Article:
Python Scrip for listing work space items erroring

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05-29-2019 03:38 PM
DevinWelty1
New Contributor II

I am trying to run a script to list items out in a work space and I've used this script before except now I am getting errors.

My experience with python is limited.... I did not create the script, so I have no clue what is happening.

This is the error I keep receiving.

Traceback (most recent call last):
File "Source\Path", line 42, in <module>
out = open(output, 'w')

Here's a screen shot of the script. Any Ideas why it isn't working now?

Thank you

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9 Replies
DanPatterson_Retired
MVP Esteemed Contributor

Lines numbers would help... this is how

/blogs/dan_patterson/2016/08/14/script-formatting 

DevinWelty1
New Contributor II

Thank you for that! 

#!/usr/bin/env python
print('Running script')

print('Importing libraries')
import arcpy
import os

### enter paths here
source = r'E:' #r is necessary because of backslashes
output = 'E:\listdata2019.txt' #alternatively you can use double backslashes instead.
###

arcpy.env.workspace = source # the specific functions being used in this script require the environment to be set to input database.

### defines different functions for use in reading the workspace
#gets source features for copy
def listFeaturesInGDB():
    ''' set your arcpy.env.workspace to a gdb before calling '''
    for fds in arcpy.ListDatasets('','feature') + ['']:
        for fc in arcpy.ListFeatureClasses('','',fds):
            yield os.path.join(fds, fc)

#gets source tables for copy
def listTablesInGDB():
    ''' set your arcpy.env.workspace to a gdb before calling '''
    for tbl in arcpy.ListTables('',''):
        yield tbl

#gets source rasters for copy
def listRastersInGDB():
    ''' set your arcpy.env.workspace to a gdb before calling '''
    for rstr in arcpy.ListRasters('',''):
        yield rstr
        
print('Getting workspace items')
features = listFeaturesInGDB()
tables =  listTablesInGDB()
rasters = listRastersInGDB()

#writes output to file
print('Writing to output file' + '\n')
out = open(output, 'w')
out.write('###FEATURES###' + '\n')
for f in features:
    out.write(f + '\n') # the '\n' is a newline symbol
    print(f)
out.write('\n' + '###TABLES###' + '\n')
for t in tables:
    out.write(t + '\n')
    print(t)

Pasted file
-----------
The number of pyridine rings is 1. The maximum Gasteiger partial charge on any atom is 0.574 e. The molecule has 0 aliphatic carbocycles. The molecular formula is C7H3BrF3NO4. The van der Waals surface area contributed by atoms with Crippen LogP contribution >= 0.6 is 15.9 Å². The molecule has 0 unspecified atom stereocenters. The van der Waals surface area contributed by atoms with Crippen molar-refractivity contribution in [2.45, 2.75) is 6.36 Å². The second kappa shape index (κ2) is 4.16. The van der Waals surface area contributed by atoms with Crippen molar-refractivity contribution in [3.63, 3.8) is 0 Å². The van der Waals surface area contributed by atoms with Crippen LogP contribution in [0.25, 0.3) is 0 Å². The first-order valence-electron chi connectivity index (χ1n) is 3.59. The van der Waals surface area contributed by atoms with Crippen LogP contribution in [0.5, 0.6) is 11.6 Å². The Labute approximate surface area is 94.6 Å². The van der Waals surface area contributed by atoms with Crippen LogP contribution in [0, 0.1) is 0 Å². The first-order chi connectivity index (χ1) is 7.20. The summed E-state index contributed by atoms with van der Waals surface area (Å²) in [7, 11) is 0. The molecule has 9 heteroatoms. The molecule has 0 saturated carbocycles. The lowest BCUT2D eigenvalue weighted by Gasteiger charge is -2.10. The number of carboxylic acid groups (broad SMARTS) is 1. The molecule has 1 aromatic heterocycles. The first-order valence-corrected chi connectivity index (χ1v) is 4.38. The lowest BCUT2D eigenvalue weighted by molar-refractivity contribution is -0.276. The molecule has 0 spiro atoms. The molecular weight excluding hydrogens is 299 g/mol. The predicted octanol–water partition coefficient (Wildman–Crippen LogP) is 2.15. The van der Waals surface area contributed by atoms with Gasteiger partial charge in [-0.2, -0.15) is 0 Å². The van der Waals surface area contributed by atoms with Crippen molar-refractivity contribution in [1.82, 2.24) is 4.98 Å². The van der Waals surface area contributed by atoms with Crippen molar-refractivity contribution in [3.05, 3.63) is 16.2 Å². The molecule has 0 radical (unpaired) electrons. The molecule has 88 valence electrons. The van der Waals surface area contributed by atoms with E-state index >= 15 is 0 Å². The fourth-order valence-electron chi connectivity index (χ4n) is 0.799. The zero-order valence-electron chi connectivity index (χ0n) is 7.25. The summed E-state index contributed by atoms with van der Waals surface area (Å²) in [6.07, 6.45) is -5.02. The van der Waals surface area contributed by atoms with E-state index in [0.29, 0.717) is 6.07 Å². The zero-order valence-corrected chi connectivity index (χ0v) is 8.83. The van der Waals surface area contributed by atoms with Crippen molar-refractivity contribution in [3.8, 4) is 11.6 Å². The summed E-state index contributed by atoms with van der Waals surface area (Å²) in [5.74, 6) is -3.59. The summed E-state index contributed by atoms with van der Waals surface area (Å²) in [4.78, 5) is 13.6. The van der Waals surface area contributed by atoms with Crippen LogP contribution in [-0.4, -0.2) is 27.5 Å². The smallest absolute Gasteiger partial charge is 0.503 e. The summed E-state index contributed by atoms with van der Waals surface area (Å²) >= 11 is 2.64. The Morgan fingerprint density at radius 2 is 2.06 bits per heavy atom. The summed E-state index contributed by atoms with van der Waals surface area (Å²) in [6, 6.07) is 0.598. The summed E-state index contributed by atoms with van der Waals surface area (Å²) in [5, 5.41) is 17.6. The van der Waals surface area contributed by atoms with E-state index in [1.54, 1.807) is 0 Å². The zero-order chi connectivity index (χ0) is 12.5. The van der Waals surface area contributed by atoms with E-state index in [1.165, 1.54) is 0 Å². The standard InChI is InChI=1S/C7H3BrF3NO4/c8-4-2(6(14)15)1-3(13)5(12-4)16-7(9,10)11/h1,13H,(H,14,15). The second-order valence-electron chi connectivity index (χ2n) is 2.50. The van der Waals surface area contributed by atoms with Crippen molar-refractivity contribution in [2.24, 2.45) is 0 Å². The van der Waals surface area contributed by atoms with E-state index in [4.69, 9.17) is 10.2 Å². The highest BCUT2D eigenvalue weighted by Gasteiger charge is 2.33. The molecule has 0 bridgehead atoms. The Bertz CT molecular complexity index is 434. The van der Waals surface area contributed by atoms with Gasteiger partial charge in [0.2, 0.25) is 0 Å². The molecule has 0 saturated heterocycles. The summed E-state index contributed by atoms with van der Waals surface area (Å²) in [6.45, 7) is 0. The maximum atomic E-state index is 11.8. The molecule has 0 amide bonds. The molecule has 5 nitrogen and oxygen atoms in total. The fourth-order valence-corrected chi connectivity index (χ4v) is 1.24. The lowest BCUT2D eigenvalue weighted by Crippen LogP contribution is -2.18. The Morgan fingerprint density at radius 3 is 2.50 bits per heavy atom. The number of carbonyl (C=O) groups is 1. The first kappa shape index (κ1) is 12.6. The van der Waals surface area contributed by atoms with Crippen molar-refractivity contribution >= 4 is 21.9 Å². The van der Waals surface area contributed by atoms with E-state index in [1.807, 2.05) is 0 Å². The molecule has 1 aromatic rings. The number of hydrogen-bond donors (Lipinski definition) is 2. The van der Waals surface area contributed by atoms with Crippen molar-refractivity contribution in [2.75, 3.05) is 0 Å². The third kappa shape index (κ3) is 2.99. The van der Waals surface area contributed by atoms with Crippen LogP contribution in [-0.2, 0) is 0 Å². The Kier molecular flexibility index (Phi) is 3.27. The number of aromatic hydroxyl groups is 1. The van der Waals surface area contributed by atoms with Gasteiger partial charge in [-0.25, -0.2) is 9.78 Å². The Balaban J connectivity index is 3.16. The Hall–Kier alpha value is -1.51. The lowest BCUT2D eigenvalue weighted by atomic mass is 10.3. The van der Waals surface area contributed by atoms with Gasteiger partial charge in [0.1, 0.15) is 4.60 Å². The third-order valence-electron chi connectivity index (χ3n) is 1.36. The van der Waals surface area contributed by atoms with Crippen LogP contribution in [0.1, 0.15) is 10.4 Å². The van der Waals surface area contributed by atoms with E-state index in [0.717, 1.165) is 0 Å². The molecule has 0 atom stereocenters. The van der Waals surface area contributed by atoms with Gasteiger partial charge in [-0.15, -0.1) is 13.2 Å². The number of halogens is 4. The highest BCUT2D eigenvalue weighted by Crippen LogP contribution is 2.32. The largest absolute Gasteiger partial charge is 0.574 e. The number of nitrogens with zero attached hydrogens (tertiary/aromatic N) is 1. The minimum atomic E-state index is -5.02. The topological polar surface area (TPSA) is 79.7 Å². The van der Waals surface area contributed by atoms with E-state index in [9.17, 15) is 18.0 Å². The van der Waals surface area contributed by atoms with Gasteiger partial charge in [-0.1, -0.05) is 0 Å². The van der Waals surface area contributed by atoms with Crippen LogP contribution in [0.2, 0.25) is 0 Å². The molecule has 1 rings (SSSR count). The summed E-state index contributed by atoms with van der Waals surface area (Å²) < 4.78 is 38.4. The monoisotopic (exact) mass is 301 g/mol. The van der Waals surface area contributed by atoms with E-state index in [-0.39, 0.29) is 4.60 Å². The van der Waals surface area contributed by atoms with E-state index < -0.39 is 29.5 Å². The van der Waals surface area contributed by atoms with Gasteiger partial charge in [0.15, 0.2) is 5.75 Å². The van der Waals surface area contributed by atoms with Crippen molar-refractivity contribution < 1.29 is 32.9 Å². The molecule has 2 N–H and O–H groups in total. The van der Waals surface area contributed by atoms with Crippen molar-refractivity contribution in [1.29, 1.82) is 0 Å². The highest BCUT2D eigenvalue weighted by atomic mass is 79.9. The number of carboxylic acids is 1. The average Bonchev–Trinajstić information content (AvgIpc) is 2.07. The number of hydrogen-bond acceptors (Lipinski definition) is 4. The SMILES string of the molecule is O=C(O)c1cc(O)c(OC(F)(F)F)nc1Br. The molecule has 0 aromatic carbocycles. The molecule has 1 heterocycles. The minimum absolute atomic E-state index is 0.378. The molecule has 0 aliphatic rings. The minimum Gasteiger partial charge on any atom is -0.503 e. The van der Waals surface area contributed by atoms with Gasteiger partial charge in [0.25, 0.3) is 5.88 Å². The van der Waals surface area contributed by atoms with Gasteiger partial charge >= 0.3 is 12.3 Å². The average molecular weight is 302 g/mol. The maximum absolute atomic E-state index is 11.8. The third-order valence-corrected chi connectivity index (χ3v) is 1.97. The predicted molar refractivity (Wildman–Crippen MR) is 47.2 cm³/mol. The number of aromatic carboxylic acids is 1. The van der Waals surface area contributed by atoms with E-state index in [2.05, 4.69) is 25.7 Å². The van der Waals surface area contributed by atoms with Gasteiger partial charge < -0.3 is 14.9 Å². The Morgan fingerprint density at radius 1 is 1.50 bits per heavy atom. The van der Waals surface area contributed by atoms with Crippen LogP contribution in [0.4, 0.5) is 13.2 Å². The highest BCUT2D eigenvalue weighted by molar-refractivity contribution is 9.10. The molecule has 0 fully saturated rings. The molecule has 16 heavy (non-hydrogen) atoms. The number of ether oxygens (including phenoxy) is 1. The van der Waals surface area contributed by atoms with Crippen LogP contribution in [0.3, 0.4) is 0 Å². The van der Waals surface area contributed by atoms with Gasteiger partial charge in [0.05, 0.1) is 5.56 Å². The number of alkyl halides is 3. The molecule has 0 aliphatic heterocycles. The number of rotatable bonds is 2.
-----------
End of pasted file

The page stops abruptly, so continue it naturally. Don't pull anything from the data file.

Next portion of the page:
out.write('\n' + '###RASTERS###' + '\n')
for r in rasters:
    out.write(r + '\n')
    print(r)

out.close()
print('\nScript finished')
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JoeBorgione
MVP Esteemed Contributor

in addition to what Dan suggests, is your output file really defined as

'C:\\pathtooutput\\output.txt'

or are you just using it as an example?

That should just about do it....
DevinWelty1
New Contributor II

I was just using that as the example, I'm trying to list data that is on an external drive (E:).

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DanPatterson_Retired
MVP Esteemed Contributor

could be it is failing on reading the root folder of the external drive... try throwing them into a folder on that drive

LukeWebb
Occasional Contributor III

That Error Message only tells us the line it occurs, you seem to have left of the actual Error from the message. 

DevinWelty1
New Contributor II

I just ran it again to get the error and of course it worked.... . I do however want to list all of the data on the drive and not just what is within a .gdb...

So any suggestions how to edit this for that purpose?

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JoeBorgione
MVP Esteemed Contributor

Not to steal Lukes thunder, but drive/directory/folder are all considered workspaces, so you can change create a list of workspaces, step through it, and list whatever is within it.  I've done, so I'll see if I can find the code for you...

This should get you going

arcpy.env.workspace = r'I:\GIS\ArcSDE\SuperUser' #obviously my drive


dirList = []
for w in arcpy.ListWorkspaces():
    dirList.append(w)

for d in dirList:
    arcpy.env.workspace = d
    print('Current workspace is {}'.format(d))
    for w in arcpy.ListWorkspaces():
         if 'sde' in w or 'gdb' in w:
             arcpy.env.workspace = w
             print('  Current gdb is {}'.format(w) )
             for t in arcpy.ListTables():
                 print('   {}'.format(t))
            #list tables shown above
            #list feature classes
            #list rasters
            # if you use feature datasets, you'd need to create a list
            # a list of them change your workspace and list features
         else:
            pass
That should just about do it....
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DevinWelty1
New Contributor II

Thank you

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